One of the most obvious ways to categorize information is by whether it is quantitative or qualitative. Some sources contain either quantitative information or qualitative information, but sources often contain both. Many people first think of information as something like what’s in a table or spreadsheet of numbers and words. But information can be conveyed in more ways than textually or numerically.
Quantitative Information – Involves a measurable quantity—numbers are used. Some examples are length, mass, temperature, and time. Quantitative information is often called data, but can also be things other than numbers. Quantitative data tends to be more objective and finite, with numerical or single word answers that cannot be interpreted as opinion.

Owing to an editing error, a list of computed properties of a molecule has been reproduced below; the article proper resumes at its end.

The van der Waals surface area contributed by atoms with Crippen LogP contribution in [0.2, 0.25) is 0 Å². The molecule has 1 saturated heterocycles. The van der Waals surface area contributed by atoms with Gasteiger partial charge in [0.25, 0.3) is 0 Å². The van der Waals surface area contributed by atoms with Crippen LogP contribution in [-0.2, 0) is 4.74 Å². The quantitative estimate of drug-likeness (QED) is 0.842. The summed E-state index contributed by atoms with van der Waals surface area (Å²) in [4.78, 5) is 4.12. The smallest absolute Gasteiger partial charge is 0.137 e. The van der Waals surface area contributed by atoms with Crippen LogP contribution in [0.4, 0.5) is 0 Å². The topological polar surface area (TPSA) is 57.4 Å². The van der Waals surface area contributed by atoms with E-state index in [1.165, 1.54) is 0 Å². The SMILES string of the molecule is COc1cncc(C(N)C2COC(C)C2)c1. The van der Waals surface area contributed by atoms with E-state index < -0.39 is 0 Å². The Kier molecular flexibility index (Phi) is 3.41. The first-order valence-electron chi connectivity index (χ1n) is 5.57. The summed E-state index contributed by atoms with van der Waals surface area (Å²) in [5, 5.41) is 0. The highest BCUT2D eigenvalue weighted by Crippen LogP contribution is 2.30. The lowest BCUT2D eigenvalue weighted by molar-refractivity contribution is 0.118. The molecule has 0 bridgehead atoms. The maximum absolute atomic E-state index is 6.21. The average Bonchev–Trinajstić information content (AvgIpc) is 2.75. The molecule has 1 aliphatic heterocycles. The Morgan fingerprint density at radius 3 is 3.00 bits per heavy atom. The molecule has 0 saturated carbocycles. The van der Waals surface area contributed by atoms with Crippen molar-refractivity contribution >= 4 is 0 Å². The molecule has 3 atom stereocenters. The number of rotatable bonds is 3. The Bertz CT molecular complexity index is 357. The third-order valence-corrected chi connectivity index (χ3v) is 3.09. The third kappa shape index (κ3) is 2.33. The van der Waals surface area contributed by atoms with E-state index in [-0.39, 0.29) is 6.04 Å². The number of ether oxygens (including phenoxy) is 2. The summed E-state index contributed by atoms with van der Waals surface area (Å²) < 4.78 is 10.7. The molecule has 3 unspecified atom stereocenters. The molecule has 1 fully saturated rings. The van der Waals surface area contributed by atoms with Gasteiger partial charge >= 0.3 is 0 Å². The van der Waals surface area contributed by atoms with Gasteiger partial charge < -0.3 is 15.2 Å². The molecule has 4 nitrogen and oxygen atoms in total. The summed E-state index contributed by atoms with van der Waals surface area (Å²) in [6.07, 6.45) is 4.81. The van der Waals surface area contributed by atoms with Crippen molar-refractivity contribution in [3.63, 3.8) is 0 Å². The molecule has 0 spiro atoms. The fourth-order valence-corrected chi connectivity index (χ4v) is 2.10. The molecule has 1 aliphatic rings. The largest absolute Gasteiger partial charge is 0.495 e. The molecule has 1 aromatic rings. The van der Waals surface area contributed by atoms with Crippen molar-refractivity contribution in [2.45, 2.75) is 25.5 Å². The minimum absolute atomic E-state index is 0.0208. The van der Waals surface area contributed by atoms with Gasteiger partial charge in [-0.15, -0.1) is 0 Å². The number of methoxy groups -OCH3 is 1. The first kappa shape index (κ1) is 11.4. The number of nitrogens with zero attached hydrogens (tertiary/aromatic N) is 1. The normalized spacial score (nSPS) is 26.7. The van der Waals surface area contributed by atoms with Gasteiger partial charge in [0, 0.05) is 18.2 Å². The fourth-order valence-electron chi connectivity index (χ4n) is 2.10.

Qualitative Information – Involves a descriptive judgment using concept words instead of numbers. Gender, country name, animal species, and emotional state are examples of qualitative information. Qualitative data can be both objective and subjective as it can contain open ended answers from survey participants as well as finite or single word answers.
Access Services & Library Information: 508-999-8750
Main Campus Telephone: 508-999-8000 • Reference Help Line: 508-999-8678 • Contact Reference
Claire T. Carney Library • University of Massachusetts Dartmouth © 2018
285 Old Westport Road, North Dartmouth, MA 02747-2300